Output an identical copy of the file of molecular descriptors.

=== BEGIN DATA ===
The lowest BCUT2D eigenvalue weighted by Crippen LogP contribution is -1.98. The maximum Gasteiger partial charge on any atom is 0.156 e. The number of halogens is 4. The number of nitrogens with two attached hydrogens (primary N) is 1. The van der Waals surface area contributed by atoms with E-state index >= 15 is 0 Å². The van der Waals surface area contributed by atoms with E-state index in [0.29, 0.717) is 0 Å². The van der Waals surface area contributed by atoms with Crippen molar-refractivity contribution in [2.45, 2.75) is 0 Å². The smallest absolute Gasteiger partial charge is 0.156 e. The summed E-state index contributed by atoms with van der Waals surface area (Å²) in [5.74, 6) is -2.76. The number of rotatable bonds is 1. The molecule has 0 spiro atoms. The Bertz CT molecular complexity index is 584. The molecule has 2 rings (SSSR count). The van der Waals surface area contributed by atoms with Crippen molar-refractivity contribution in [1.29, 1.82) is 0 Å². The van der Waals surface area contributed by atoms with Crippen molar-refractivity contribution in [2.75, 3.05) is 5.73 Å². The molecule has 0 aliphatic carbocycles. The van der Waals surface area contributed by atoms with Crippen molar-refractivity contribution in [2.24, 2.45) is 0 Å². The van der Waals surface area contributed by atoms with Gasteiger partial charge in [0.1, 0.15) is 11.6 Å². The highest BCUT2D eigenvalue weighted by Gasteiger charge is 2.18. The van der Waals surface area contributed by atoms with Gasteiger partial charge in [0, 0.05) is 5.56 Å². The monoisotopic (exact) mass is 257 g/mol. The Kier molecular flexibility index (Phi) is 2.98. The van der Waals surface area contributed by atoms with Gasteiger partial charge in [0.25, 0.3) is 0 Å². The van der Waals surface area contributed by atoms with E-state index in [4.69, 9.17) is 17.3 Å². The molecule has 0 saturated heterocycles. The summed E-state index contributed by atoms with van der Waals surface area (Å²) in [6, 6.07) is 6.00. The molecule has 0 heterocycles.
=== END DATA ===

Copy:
The lowest BCUT2D eigenvalue weighted by Crippen LogP contribution is -1.98. The maximum Gasteiger partial charge on any atom is 0.156 e. The number of halogens is 4. The number of nitrogens with two attached hydrogens (primary N) is 1. The van der Waals surface area contributed by atoms with E-state index >= 15 is 0 Å². The van der Waals surface area contributed by atoms with E-state index in [0.29, 0.717) is 0 Å². The van der Waals surface area contributed by atoms with Crippen molar-refractivity contribution in [2.45, 2.75) is 0 Å². The smallest absolute Gasteiger partial charge is 0.156 e. The summed E-state index contributed by atoms with van der Waals surface area (Å²) in [5.74, 6) is -2.76. The number of rotatable bonds is 1. The molecule has 0 spiro atoms. The Bertz CT molecular complexity index is 584. The molecule has 2 rings (SSSR count). The van der Waals surface area contributed by atoms with Crippen molar-refractivity contribution in [1.29, 1.82) is 0 Å². The van der Waals surface area contributed by atoms with Crippen molar-refractivity contribution in [2.75, 3.05) is 5.73 Å². The molecule has 0 aliphatic carbocycles. The van der Waals surface area contributed by atoms with Crippen molar-refractivity contribution in [2.24, 2.45) is 0 Å². The van der Waals surface area contributed by atoms with Gasteiger partial charge in [0.1, 0.15) is 11.6 Å². The highest BCUT2D eigenvalue weighted by Gasteiger charge is 2.18. The van der Waals surface area contributed by atoms with Gasteiger partial charge in [0, 0.05) is 5.56 Å². The monoisotopic (exact) mass is 257 g/mol. The Kier molecular flexibility index (Phi) is 2.98. The van der Waals surface area contributed by atoms with Gasteiger partial charge in [0.25, 0.3) is 0 Å². The van der Waals surface area contributed by atoms with E-state index in [4.69, 9.17) is 17.3 Å². The molecule has 0 saturated heterocycles. The summed E-state index contributed by atoms with van der Waals surface area (Å²) in [6, 6.07) is 6.00. The molecule has 0 heterocycles.